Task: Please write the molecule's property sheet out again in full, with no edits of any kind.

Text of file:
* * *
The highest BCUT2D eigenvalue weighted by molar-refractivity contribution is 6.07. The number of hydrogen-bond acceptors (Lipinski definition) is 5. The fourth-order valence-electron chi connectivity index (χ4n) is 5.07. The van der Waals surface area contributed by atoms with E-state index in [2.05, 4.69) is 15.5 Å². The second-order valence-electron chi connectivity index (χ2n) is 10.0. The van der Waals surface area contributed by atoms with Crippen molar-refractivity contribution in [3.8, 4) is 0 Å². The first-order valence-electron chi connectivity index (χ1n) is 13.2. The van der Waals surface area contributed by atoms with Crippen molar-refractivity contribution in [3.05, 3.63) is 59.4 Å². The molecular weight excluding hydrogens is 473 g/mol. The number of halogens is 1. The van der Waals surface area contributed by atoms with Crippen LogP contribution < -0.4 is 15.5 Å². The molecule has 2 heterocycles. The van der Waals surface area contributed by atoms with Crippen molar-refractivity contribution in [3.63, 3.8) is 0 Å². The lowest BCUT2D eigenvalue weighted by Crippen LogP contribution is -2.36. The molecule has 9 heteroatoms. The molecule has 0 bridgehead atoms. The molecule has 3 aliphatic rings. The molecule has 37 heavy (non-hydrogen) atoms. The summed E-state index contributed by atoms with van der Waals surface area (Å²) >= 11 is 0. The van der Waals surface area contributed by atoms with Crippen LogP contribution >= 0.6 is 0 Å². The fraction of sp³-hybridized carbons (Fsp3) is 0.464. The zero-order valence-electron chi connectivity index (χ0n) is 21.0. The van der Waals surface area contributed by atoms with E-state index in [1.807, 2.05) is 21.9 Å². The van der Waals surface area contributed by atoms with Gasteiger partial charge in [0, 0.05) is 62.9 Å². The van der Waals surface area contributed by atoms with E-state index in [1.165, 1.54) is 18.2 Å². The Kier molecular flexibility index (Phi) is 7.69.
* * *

The highest BCUT2D eigenvalue weighted by molar-refractivity contribution is 6.07. The number of hydrogen-bond acceptors (Lipinski definition) is 5. The fourth-order valence-electron chi connectivity index (χ4n) is 5.07. The van der Waals surface area contributed by atoms with E-state index in [2.05, 4.69) is 15.5 Å². The second-order valence-electron chi connectivity index (χ2n) is 10.0. The van der Waals surface area contributed by atoms with Crippen molar-refractivity contribution in [3.8, 4) is 0 Å². The first-order valence-electron chi connectivity index (χ1n) is 13.2. The van der Waals surface area contributed by atoms with Crippen molar-refractivity contribution in [3.05, 3.63) is 59.4 Å². The molecular weight excluding hydrogens is 473 g/mol. The number of halogens is 1. The van der Waals surface area contributed by atoms with Crippen LogP contribution < -0.4 is 15.5 Å². The molecule has 2 heterocycles. The van der Waals surface area contributed by atoms with Crippen molar-refractivity contribution in [3.63, 3.8) is 0 Å². The lowest BCUT2D eigenvalue weighted by Crippen LogP contribution is -2.36. The molecule has 9 heteroatoms. The molecule has 0 bridgehead atoms. The molecule has 3 aliphatic rings. The molecule has 37 heavy (non-hydrogen) atoms. The summed E-state index contributed by atoms with van der Waals surface area (Å²) >= 11 is 0. The van der Waals surface area contributed by atoms with Crippen LogP contribution >= 0.6 is 0 Å². The fraction of sp³-hybridized carbons (Fsp3) is 0.464. The zero-order valence-electron chi connectivity index (χ0n) is 21.0. The van der Waals surface area contributed by atoms with E-state index in [1.807, 2.05) is 21.9 Å². The van der Waals surface area contributed by atoms with Gasteiger partial charge in [0, 0.05) is 62.9 Å². The van der Waals surface area contributed by atoms with E-state index in [1.165, 1.54) is 18.2 Å². The Kier molecular flexibility index (Phi) is 7.69.